Supreme Court: It Is Allowed to Lean Into Another Person’s Car and Turn Off the Ignition

Supreme Court It Is Allowed to Lean Into a Car and Turn Off the IgnitionIn March 2013, a 68 year old man was on his way to a doctor’s appointment in Oslo when an acute situation between him and a woman in her 20s occurred. The man, who is asthmatic, pulled up her car door and leaned over her while he stopped the engine.

Why? The car was idling.

Argument Arose

The man and his family are asthmatic and have allergies, and according to his explanation he is particularly concerned about unnecessarily pollution from cars.

He therefore went over to the passenger side of the small Toyota where the woman sat and got her to open the car door. She did not turn off the ignition as he asked, and an argument arose before she closed the door.

According to the County Court from September 2013, the man then opened the car door and “leaned over the aggrieved as he tried to turn the ignition key. After a few tries he managed to turn it off and then he pulled out of the car and left the place.”

The woman testified that she was a little scared and tried to get the man out of the car without success.

Supreme Court: Legal

The man did not accept any of the fines he received from the police, the County Court and later the High Court.

Now, the Supreme Court has reached a verdict in favor of the 68 years old.

“The reason was honorable; He wanted to get her to stop idling (…) that he, as an asthmatic, is particularly concern about”, Supreme Court writes in their decision.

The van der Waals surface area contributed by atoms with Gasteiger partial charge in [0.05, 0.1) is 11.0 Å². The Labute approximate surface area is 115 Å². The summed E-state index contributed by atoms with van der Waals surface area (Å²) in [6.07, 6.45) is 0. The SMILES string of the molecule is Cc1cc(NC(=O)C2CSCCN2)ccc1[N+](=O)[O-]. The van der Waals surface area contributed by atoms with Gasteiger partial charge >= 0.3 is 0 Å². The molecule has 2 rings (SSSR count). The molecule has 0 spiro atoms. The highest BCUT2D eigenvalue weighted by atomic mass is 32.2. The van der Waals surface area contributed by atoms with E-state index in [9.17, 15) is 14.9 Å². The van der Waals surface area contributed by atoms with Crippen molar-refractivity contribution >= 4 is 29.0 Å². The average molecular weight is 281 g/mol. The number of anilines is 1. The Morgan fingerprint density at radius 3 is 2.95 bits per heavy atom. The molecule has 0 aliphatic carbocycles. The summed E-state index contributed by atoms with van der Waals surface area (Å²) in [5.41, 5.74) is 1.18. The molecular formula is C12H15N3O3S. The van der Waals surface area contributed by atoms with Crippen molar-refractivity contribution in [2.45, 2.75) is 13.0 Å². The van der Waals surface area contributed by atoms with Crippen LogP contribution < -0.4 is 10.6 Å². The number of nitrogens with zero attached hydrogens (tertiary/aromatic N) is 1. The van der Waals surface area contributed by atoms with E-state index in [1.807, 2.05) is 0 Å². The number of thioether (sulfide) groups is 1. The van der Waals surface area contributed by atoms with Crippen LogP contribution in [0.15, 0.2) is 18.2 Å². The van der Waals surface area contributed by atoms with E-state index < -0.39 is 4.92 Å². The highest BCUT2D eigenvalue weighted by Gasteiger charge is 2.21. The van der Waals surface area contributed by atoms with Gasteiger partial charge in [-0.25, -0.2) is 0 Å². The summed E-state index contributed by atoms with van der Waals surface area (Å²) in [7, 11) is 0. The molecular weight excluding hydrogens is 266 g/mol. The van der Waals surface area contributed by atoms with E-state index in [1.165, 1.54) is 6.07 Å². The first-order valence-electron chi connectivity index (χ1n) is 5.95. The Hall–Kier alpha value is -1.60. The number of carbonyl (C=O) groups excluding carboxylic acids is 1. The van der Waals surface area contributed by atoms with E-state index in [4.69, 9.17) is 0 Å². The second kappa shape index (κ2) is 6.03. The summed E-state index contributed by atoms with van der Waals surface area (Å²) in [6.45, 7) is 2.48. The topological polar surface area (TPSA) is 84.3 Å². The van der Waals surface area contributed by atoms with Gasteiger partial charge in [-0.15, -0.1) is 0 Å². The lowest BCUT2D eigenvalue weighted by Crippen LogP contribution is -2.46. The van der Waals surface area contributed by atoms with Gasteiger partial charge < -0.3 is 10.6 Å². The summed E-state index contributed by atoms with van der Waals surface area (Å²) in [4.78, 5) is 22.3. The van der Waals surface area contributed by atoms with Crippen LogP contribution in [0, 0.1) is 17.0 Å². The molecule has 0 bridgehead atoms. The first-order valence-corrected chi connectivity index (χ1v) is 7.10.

The Supreme Court also think there was nothing wrong with the man’s behavior, “but that she immediately reacted with rejection and profanities. The further course of events was thus not unprovoked, and the violation was modest.”

A total Supreme Court therefore concludes that to open another person’s car door, lean over the passenger and after a few tries turning the ignition key to stop the engine, cannot be characterized as “reckless behavior” and thus not punishable.

The man was acquitted and did not have to pay the costs he was previously sentenced.

 

Text modified by: Anette Broteng Christiansen, ThorNews

Source: Aftenposten

Photo: Domstol

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Categories: Quirky

1 reply

  1. I think the man had a right to walk away and a right to stop being defective/asthmatic. A man who reached into my car would be met with violence.

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